Food Box

Mangoes on display at the 2011 Mangoes at the Moana event in Honolulu.
Image: Wanda A. Adams

Get the Shoyu Ready

Speculatively eyeing the rock-hard green ovals, mango lovers are asking each other. “Is it just me, or is this going to be a great mango year?”

The answer is yes.

Actually, I was taking mango to market in January and February,” said Mark Suiso of Makaha Mangoes, a grower and grower representative. “Mango often alternates years, especially Haden (an island favorite). Last year, a drought was followed by overly heavy rains, encouraged greenery, but not flowers.” This year, in contrast, it stayed dry and cool early on, flowering came before the storms, giving fruit time to develop.

Over in Kona, grower and tropical fruit advocate Ken Love said he is already seeing people picking green mango (mouth-puckeringly delicious dipped in shoyu and sugar) with “two-story bamboo mango poles! We’ve all been going through mango pickle withdrawal.”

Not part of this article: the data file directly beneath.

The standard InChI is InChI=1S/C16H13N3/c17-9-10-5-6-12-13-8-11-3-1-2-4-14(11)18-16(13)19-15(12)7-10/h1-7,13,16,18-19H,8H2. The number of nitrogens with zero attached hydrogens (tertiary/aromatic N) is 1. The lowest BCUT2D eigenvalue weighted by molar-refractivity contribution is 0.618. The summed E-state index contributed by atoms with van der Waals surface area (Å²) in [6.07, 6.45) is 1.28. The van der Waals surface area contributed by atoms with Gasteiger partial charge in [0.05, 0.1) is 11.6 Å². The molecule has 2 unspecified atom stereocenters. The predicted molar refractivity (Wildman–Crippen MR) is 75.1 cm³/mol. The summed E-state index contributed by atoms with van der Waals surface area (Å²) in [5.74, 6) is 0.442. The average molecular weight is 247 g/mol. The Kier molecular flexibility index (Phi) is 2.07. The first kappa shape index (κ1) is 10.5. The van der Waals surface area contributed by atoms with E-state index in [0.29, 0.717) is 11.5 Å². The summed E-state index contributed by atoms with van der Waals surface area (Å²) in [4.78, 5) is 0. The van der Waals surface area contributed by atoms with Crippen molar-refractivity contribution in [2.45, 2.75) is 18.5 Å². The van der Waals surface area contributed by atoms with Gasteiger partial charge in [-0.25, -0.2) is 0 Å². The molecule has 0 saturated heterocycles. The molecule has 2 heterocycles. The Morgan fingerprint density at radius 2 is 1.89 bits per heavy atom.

Any mango can be eaten green, as for Thai mango salad, or in a pickle, but some varieties, especially Southeast Asian varieties, may be grown with just that in mind.

Best known in the Islands as a summer fruit, different varieties mature at different times and growers are working on planting varieties to blossom throughout the year. A variety that’s getting a lot of traction among home growers is Rapoza, because it’s a smaller tree and can be kept as a dwarf if carefully pruned. Also popular at Big Island farmer’s markets: Golden Glow and R2E2 (aka Kona King), Love said.

Said Suiso: “A productive mango tree is something to be cherished. I tell people it should be treated like a member of the family. I love it when people share their fruit. It seems so pono.”

Mangoes at the Moana, July 21, Moana Hotel, Waikiki. Mango recipe and mango fruit competitions, cooking demonstrations, chef mango cook-off, food and craft booths. []; 922-3111. (Watch for news later in summer; no specifics available yet.)